Braised brisket began as poverty cuisine—a method of low-and-slow cooking that was capable of transforming a cheap, tough cut of meat into something desirable. Over time, it has become one of the most iconic dishes of the Jewish American kitchen.
This antipasto-like relish can be as salty, tangy, or spicy as you like, depending on the pickled peppers you choose.
This may be my favorite recipe ever. In the winter when it’s really cold, a hearty stew of beef short ribs simmered with a whole bottle of red wine, a bottle of Guinness, and lots of vegetables, is about the most comforting dinner you can possibly imagine.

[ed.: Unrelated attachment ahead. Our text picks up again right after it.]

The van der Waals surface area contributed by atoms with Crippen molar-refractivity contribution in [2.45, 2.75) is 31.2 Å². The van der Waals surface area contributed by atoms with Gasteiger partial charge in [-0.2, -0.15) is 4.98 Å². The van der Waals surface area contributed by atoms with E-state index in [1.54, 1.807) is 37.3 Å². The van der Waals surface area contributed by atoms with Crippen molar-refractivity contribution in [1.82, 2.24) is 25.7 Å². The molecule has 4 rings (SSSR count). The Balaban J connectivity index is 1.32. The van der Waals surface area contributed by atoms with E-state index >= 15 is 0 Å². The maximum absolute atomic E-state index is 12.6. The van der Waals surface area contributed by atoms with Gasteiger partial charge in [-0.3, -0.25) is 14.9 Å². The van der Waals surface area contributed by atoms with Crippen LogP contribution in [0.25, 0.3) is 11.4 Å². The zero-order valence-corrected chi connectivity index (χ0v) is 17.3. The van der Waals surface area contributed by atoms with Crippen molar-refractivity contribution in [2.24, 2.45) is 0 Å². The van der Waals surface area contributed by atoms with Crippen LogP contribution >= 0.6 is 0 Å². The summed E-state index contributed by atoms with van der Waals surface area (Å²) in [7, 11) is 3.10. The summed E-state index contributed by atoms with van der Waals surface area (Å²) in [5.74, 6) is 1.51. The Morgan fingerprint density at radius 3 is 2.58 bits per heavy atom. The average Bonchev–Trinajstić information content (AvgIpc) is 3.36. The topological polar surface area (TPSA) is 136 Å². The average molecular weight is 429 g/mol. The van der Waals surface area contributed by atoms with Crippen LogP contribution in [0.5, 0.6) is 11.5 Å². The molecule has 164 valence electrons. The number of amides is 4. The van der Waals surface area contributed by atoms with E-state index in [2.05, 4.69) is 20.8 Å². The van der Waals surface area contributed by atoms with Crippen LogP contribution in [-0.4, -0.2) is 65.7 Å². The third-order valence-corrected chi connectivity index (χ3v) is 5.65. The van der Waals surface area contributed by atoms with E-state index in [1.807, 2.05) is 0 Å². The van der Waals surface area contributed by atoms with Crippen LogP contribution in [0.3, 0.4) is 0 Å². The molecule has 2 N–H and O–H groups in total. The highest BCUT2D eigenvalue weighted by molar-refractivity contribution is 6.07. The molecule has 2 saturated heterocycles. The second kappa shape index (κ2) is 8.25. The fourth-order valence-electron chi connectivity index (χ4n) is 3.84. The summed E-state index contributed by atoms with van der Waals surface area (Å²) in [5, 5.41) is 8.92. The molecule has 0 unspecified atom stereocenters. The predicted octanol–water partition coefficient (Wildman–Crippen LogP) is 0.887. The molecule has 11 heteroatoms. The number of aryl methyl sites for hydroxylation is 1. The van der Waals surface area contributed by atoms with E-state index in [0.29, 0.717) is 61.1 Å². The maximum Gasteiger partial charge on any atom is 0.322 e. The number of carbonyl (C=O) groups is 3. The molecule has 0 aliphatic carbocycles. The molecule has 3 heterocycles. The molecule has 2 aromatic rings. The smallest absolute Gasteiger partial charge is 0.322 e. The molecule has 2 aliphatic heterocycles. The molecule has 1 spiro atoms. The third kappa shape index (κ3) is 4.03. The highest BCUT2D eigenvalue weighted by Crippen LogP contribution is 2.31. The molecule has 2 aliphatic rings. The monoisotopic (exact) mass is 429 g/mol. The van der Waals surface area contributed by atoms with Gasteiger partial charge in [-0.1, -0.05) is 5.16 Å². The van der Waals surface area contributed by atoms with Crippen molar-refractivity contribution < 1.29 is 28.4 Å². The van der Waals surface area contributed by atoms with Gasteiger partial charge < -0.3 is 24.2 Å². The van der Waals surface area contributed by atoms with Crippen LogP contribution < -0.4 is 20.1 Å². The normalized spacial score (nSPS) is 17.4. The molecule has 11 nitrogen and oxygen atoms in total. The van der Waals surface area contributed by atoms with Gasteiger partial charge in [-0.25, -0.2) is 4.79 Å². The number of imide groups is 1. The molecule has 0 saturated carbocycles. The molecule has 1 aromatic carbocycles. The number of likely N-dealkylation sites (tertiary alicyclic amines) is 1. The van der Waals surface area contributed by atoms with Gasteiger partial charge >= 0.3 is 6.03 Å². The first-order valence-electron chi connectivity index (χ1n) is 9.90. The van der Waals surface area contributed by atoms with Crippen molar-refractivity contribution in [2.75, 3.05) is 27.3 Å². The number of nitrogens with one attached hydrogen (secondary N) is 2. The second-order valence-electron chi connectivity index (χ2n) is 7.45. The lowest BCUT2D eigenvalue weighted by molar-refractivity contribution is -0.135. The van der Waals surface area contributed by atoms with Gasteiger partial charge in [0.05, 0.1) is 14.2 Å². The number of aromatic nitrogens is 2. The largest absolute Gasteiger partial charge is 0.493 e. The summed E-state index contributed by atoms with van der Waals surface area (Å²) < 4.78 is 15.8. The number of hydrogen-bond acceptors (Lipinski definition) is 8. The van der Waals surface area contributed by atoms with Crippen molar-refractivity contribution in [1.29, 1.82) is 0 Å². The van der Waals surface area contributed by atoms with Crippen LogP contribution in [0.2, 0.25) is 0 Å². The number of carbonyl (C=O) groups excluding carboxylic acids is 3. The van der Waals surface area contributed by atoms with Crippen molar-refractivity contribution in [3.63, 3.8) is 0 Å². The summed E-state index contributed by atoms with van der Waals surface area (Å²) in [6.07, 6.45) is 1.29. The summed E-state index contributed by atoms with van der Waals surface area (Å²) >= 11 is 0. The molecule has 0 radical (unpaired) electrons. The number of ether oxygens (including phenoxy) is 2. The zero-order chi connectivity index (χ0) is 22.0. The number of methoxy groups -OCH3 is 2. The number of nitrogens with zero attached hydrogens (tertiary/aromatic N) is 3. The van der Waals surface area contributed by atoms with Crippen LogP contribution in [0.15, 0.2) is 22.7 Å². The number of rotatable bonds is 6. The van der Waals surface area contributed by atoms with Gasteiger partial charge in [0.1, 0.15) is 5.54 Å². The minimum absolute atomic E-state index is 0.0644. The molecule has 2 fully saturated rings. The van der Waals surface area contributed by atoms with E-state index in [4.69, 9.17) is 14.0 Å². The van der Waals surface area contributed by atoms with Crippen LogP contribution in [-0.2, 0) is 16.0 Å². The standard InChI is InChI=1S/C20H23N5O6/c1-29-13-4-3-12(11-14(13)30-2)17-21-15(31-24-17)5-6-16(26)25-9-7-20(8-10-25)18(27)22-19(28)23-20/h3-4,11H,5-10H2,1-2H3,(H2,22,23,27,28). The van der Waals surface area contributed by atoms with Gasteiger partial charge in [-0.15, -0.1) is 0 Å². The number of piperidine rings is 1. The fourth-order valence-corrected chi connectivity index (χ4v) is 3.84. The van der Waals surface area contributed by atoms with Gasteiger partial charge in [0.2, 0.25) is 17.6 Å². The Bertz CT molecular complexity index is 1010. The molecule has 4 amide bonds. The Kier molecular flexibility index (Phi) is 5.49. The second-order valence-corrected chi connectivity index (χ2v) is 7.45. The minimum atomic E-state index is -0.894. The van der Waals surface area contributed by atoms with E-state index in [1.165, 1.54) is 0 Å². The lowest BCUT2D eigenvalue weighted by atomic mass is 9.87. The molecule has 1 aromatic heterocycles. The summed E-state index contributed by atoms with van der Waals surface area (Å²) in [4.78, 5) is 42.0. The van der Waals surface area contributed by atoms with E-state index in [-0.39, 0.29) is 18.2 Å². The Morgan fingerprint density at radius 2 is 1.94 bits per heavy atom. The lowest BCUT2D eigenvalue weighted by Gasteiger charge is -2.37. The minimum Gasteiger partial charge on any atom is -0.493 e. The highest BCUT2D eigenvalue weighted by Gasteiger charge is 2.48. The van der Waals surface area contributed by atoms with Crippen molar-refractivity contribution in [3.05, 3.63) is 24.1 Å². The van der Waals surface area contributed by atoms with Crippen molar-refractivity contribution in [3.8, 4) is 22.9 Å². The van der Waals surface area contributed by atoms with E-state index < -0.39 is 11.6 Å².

Break out the slow cooker! This sweet-and-sour braise is a great meal on a very cold night. Make sure you crumble the dried porcini so they contribute the most flavor to the stew, providing an earthy contrast to the vinegary orange sauce.
A turkey roasts beautifully even in its frozen state. Yes, it takes longer. But the skin will get browner and even crunchier, a definite plus.